Zora Hurston’s Their Eyes Were Watching God as a Creation Story

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Zora Hurston’s Their Eyes Were Watching God as a Creation Story

Zora Hurston’s Their Eyes Were Watching God is, among other things, a creation story. For creation stories are not simply myths about the historical origins of the universe and humankind but metaphors for individual maturation. Individual perception is, to a large extent, what constitutes the world. Hence, the individual is the source and embodiment of the world; Janie is, the narrator tells us, “the world and the heavens boiled down to a drop” (72). And Janie’s awakening, or maturation, represents not only a personal transformation, but the creation of a universe. As a child seeking meaning, Janie does not look forward to merely “growing up” but waits “for the world to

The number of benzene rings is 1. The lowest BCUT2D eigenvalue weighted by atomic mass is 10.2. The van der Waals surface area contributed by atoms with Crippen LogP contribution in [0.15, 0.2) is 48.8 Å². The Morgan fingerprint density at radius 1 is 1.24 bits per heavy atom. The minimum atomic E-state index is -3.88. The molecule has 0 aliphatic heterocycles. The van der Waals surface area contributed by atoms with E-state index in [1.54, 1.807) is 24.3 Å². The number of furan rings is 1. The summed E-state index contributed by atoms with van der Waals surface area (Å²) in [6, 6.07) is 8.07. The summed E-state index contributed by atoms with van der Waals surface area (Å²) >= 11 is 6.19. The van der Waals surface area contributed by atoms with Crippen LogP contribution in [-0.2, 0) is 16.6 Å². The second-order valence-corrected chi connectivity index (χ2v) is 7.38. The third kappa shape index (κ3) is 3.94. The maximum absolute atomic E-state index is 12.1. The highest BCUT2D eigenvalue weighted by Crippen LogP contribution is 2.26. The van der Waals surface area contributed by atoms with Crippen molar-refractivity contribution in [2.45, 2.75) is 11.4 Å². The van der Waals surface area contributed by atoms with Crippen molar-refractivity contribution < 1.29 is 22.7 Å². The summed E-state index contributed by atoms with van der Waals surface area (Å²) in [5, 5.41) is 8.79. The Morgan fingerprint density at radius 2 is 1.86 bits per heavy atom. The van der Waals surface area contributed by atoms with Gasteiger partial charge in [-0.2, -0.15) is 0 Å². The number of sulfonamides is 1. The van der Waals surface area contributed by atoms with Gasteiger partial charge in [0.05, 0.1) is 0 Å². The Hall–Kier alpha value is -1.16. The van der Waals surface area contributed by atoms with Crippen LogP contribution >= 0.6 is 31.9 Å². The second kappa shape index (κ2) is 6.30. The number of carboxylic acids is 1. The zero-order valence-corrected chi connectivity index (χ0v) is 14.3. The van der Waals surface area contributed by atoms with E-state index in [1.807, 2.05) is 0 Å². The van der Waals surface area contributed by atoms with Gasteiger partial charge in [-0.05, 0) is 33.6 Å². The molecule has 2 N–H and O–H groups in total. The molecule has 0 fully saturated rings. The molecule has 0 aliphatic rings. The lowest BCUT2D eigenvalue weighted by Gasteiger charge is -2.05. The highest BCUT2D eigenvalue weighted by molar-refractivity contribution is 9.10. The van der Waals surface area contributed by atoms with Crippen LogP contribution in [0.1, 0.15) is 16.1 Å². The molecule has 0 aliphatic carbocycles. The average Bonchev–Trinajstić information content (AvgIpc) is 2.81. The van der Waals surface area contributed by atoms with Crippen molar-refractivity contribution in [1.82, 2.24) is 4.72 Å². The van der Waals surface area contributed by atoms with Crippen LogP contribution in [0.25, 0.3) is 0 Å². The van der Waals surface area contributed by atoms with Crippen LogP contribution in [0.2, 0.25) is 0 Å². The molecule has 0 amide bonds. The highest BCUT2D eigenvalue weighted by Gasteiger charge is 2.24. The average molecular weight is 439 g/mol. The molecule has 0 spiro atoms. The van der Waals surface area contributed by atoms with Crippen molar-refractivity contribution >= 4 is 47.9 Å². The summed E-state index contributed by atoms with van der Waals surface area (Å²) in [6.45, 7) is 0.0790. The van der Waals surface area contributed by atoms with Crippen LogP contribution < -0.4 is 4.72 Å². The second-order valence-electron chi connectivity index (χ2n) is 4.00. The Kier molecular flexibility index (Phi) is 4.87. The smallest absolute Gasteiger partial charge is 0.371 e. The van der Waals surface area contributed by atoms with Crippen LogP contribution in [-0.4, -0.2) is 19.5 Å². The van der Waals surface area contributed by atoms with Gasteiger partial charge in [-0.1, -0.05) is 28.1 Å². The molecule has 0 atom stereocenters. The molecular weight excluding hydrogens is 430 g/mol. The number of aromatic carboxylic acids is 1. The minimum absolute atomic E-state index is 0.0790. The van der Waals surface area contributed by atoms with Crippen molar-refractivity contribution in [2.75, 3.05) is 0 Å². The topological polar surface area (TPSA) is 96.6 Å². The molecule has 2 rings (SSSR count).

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Janie is, of course, drawn to the forbidden fruit and soon eats of it when she kisses Johnny Taylor over her grandmother’s fence. And just as Adam and Eve enter into life when they eat of the forbidden fruit in the Garden of Eden, so Janie’s “life commence[s] at Nanny’s gate” (10). Spying her kissing Johnny Taylor over the fence, Janie’s grandmother calls her into the house. Janie “half believe[s]” that her grandmother has not seen her, and her grandmother circuitously approaches the subject. Finally, confronting Janie, her grandmother “slap[s]” her “face violently” (13). The scene maintains a detailed parallel with Genesis. God, by definition, knows when Adam and Eve have eaten of the forbidden fruit. Yet, like Janie’s grandmother, God temporarily feigns ignorance, first calling out to Adam as if unaware of his whereabouts, and then asking innocently how Adam came to know he was naked. And Adam, like Janie, apparently believes, or half believes, that God does not know he has eaten of the fruit. And finally, just as Janie’s grandmother punishes Janie by slapping her and forcing her to marry Logan Killicks, so
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